The issue of abandonment and the will that it takes to survive the hardship of it is a reoccurring theme in Toni Morrisons writing. Tar Baby, Sula and Paradise all deal with the issue of abandonment and how it relates to the characters in her stories. Through her fiction, Toni Morrison intends to present problems, not their answers (Moon). Her stated aim is to show “how to survive whole in a world where we are all of us, in some measure, victims of something. Morrison)
Morrison’s broad vision extends beyond the individual to one that explores self-discovery in relation to a “shared history. ” In order to dramatize the destructive effects of this kind of dependency, she intentionally exaggerates to find the limits. In a film interview, Morrison has stated, “I suppose that in many of my novels I tend to discuss one’s dependency on the world for identification, self-value, feelings of worth. The abandonment that it takes for one to gain these qualities is prominent in my writing.
Toni Morrison has been consistently insightful and helpful critic of her work. With regard to her novels, she has indicated that her plan was to take love and the effects of its scarcity in the world as her major themes, concentrating on the interior lives of her characters, especially those of an enclosed community. Born Chloe Anthony Wofford, on February 18, 1931, in Lorain, Ohio. The daughter of George Wofford, a shipyard welder, and his wife Ramah, Morrison was schooled by her parents in the richness of her African-American heritage and the joys of great literature.
When she entered first grade, she was the only black student in her class and also the only child who had already learned to read. Since many people couldn’t pronounce her first name correctly, she changed it to Toni, a shortened writing”. version of her middle name. She joined a repertory company, the Howard University Players, with whom she made several tours of the South. She saw firsthand the life of the blacks there, the life her parents had escaped by moving north. After graduating, Toni was offered a job at Texas Southern University in Houston, where she taught introductory English.
Unlike Howard University, where black culture was neglected or minimized, at Texas Southern they celebrated black heritage with Negro history week and introduced to her the idea of black culture as a discipline rather than just personal family reminiscences. Morrisons discovery of the minimization of the black culture in the school that she attended may be looked upon as the abandonment of her roots and her black culture. This idea of abandoning the black culture is the main theme in her novel, Tar Baby. “Tar Baby is also a name, like “nigger,” that white people call black children, black girls, as I recall.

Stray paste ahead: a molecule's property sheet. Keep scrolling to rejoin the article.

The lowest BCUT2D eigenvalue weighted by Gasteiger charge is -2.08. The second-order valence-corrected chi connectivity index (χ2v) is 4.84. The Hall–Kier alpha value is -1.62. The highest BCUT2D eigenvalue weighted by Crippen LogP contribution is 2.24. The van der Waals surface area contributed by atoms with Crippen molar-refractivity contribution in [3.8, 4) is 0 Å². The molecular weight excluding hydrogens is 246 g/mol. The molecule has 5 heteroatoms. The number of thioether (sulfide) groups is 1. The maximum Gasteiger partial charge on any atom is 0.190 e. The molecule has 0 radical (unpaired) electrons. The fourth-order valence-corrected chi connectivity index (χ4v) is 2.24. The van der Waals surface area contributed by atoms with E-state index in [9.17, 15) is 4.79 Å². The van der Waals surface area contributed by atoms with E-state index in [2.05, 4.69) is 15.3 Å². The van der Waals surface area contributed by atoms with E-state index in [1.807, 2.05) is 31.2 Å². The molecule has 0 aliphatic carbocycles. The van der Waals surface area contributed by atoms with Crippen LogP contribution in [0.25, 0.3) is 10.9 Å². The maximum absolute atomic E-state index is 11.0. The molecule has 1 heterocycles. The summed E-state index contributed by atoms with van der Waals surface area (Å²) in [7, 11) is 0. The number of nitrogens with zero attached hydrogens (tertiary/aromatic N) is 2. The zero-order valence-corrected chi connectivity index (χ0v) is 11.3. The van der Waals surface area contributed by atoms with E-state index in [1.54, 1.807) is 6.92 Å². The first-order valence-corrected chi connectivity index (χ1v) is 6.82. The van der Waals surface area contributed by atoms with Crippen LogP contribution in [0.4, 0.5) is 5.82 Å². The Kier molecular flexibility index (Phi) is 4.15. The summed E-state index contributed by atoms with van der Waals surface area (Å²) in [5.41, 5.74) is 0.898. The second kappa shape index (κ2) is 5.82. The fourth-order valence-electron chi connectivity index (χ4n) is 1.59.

At one time, a tar pit was a holy place, at least an important place, because tar was used to build things. It held together things like Moses’ little boat and the pyramids. For me, the tar baby came to mean the black woman who can hold things together. ” (“An Interview” 255) Toni Morrison’s Tar Baby (1982), is a novel about contentions and conflicts based on learned biases and prejudices. These biases exist on a race level, gender level, and a class level. The central conflict, however, is the conflict within the main character, Jadine. This conflict, as Andrew W. A.
LaVallee has suggested, is the conflict of the “race traitor. ” It is the conflict of a woman who has discarded her heritage and culture and adopted another trying to reconcile herself to the “night women” who want to bring back “the prodigal daughter. ” Jadine’s reaction to Son is the most revealing-she is the “racial traitor. ” Andrew W. A. LaVallee writes: “Central to the race traitor idea is the disassociation from and racist perspective on the traitor’s race of ethnic group. ” At the sight of his “Wild, aggressive, vicious hair” (113) she immediately classifies him as a criminal.